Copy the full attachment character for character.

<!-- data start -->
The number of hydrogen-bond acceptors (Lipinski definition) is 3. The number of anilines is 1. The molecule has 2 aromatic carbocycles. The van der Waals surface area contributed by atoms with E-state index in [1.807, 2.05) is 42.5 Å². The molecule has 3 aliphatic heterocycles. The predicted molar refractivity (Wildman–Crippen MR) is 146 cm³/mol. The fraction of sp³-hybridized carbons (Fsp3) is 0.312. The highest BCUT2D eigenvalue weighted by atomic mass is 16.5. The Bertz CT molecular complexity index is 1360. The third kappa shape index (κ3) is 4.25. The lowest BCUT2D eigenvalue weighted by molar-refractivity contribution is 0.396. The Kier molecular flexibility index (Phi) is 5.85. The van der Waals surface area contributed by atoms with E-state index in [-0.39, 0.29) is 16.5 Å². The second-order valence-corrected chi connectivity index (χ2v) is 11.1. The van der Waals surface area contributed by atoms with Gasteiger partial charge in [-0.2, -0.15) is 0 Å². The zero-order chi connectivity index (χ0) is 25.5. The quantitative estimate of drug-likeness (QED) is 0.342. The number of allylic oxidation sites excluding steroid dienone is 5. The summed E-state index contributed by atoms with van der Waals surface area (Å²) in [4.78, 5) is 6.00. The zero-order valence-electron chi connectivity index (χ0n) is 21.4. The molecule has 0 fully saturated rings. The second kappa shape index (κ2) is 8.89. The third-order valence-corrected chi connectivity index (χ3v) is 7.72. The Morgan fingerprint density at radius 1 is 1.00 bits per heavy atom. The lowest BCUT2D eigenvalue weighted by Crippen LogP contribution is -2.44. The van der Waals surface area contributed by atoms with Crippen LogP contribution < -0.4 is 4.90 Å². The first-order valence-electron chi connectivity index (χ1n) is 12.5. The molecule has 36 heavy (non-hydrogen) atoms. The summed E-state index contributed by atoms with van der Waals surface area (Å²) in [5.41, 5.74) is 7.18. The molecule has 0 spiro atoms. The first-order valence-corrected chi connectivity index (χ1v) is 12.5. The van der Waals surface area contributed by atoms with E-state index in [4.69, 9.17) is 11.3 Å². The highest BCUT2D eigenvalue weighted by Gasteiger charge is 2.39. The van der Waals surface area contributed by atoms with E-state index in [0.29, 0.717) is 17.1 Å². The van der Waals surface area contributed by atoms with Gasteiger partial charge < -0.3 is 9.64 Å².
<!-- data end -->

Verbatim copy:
The number of hydrogen-bond acceptors (Lipinski definition) is 3. The number of anilines is 1. The molecule has 2 aromatic carbocycles. The van der Waals surface area contributed by atoms with E-state index in [1.807, 2.05) is 42.5 Å². The molecule has 3 aliphatic heterocycles. The predicted molar refractivity (Wildman–Crippen MR) is 146 cm³/mol. The fraction of sp³-hybridized carbons (Fsp3) is 0.312. The highest BCUT2D eigenvalue weighted by atomic mass is 16.5. The Bertz CT molecular complexity index is 1360. The third kappa shape index (κ3) is 4.25. The lowest BCUT2D eigenvalue weighted by molar-refractivity contribution is 0.396. The Kier molecular flexibility index (Phi) is 5.85. The van der Waals surface area contributed by atoms with E-state index in [-0.39, 0.29) is 16.5 Å². The second-order valence-corrected chi connectivity index (χ2v) is 11.1. The van der Waals surface area contributed by atoms with Gasteiger partial charge in [-0.2, -0.15) is 0 Å². The zero-order chi connectivity index (χ0) is 25.5. The quantitative estimate of drug-likeness (QED) is 0.342. The number of allylic oxidation sites excluding steroid dienone is 5. The summed E-state index contributed by atoms with van der Waals surface area (Å²) in [4.78, 5) is 6.00. The zero-order valence-electron chi connectivity index (χ0n) is 21.4. The molecule has 0 fully saturated rings. The second kappa shape index (κ2) is 8.89. The third-order valence-corrected chi connectivity index (χ3v) is 7.72. The Morgan fingerprint density at radius 1 is 1.00 bits per heavy atom. The lowest BCUT2D eigenvalue weighted by Crippen LogP contribution is -2.44. The van der Waals surface area contributed by atoms with Crippen LogP contribution < -0.4 is 4.90 Å². The first-order valence-electron chi connectivity index (χ1n) is 12.5. The molecule has 36 heavy (non-hydrogen) atoms. The summed E-state index contributed by atoms with van der Waals surface area (Å²) in [5.41, 5.74) is 7.18. The molecule has 0 spiro atoms. The first-order valence-corrected chi connectivity index (χ1v) is 12.5. The van der Waals surface area contributed by atoms with E-state index in [4.69, 9.17) is 11.3 Å². The highest BCUT2D eigenvalue weighted by Gasteiger charge is 2.39. The van der Waals surface area contributed by atoms with E-state index in [0.29, 0.717) is 17.1 Å². The van der Waals surface area contributed by atoms with Gasteiger partial charge < -0.3 is 9.64 Å².